According to many critics and handbooks, this is where it all began. Well, not the track itself, maybe, but its album, "In The Court of The Crimson King", the 1969 King Crimson's debut masterpiece, would be the first truly prog rock album. True or false, I always get a thrill when Greg Lake begins: "The wall on which the prophets wrote..."; his voice is still and sad, like a wise man without hope. The airy melody, the perfect dialogue between keyboards and guitar, the essential and clear percussions, the prophetic lyrics by Peter Sinfield... there's all I need to fall in love with a prog song.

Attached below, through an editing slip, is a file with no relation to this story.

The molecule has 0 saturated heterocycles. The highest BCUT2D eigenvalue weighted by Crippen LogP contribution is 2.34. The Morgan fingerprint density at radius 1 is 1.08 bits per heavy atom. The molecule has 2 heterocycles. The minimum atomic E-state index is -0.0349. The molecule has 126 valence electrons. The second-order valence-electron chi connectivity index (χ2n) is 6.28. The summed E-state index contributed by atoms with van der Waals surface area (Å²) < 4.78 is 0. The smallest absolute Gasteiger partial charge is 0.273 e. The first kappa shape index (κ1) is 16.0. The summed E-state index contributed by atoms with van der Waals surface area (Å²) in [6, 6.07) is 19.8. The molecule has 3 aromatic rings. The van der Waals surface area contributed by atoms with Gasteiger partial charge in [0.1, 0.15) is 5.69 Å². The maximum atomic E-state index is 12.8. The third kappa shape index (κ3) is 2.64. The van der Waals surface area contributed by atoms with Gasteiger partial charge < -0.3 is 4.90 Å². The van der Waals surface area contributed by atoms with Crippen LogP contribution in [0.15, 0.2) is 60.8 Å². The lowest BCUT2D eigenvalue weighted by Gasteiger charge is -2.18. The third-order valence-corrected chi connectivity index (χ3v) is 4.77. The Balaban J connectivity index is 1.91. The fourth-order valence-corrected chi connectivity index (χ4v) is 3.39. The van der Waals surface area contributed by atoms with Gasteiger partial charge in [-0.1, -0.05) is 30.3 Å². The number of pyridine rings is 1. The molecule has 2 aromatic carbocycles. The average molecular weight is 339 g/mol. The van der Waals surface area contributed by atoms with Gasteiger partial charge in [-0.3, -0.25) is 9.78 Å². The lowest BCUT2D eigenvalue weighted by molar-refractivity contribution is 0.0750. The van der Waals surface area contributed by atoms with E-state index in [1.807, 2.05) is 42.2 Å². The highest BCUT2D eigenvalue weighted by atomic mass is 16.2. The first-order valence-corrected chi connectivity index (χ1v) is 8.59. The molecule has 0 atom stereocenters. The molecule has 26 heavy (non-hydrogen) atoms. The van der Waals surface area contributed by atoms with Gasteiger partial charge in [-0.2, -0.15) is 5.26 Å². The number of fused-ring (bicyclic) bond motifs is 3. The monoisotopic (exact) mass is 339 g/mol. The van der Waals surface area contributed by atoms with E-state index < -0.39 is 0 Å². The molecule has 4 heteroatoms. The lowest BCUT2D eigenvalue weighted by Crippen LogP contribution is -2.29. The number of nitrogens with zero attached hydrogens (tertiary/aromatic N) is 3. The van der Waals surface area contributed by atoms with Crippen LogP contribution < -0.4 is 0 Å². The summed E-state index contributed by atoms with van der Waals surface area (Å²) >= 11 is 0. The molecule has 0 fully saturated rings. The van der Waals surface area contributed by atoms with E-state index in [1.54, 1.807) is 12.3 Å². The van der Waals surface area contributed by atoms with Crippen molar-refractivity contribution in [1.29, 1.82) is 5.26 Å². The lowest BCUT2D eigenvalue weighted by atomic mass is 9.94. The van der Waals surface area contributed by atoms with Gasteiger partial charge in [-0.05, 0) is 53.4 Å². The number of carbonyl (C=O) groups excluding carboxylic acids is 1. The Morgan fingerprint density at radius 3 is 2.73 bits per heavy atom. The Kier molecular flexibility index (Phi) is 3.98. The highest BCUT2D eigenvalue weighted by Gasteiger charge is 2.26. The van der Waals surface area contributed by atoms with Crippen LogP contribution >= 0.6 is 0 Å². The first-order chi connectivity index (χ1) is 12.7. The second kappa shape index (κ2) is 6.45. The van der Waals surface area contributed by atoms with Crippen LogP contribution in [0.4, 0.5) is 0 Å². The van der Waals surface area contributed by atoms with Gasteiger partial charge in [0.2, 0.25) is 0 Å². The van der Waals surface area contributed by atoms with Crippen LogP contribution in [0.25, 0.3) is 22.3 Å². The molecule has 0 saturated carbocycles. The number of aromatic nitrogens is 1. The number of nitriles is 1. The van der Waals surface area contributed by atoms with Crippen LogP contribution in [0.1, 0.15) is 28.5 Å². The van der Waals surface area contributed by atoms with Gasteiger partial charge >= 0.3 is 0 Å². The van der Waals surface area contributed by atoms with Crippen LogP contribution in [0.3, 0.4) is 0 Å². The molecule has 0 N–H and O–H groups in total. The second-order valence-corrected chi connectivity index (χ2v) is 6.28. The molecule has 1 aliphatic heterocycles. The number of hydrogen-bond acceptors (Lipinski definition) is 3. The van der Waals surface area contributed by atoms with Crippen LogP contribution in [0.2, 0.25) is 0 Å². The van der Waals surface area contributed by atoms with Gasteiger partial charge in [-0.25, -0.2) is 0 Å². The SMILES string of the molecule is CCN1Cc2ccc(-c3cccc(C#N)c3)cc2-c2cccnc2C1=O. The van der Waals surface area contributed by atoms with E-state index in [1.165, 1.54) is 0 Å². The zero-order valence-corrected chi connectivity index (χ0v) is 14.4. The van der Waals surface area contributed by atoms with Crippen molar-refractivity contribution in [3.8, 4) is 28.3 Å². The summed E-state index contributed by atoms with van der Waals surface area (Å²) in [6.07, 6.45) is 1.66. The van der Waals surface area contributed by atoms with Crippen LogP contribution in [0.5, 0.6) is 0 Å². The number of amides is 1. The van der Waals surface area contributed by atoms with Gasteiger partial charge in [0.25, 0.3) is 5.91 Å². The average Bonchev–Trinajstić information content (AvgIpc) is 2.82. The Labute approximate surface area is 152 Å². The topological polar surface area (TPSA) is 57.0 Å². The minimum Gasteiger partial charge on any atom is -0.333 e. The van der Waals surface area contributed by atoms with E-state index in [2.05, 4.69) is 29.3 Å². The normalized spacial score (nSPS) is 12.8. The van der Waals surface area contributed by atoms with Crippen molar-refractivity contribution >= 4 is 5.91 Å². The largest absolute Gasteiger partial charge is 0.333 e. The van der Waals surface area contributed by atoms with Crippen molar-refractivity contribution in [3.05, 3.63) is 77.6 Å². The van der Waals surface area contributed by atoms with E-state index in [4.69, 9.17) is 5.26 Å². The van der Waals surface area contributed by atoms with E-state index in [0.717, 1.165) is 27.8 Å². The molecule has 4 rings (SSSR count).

Poor Barry Godber...
...and his cover art for King Crimson's debut album.
Two instrumental interludes called "March for No Reason" and "Tomorrow And Tomorrow" enrich the flavour of this tasty dish, but there is another special feature, that's the cover art, a milestone in prog rock history. I can't help staring at the schizoid man and also at the crimson king inside the gatefold cover. From this moment on, the greatest prog music will always be linked to its album art, but if I had to find the strongest connection, well, I'm sure I'd choose this record. Such a pity, the very young author of these drawings, Barry Godber, was going to die a year after the release of his masterpiece. So I daresay, this "Epitaph" is for him too.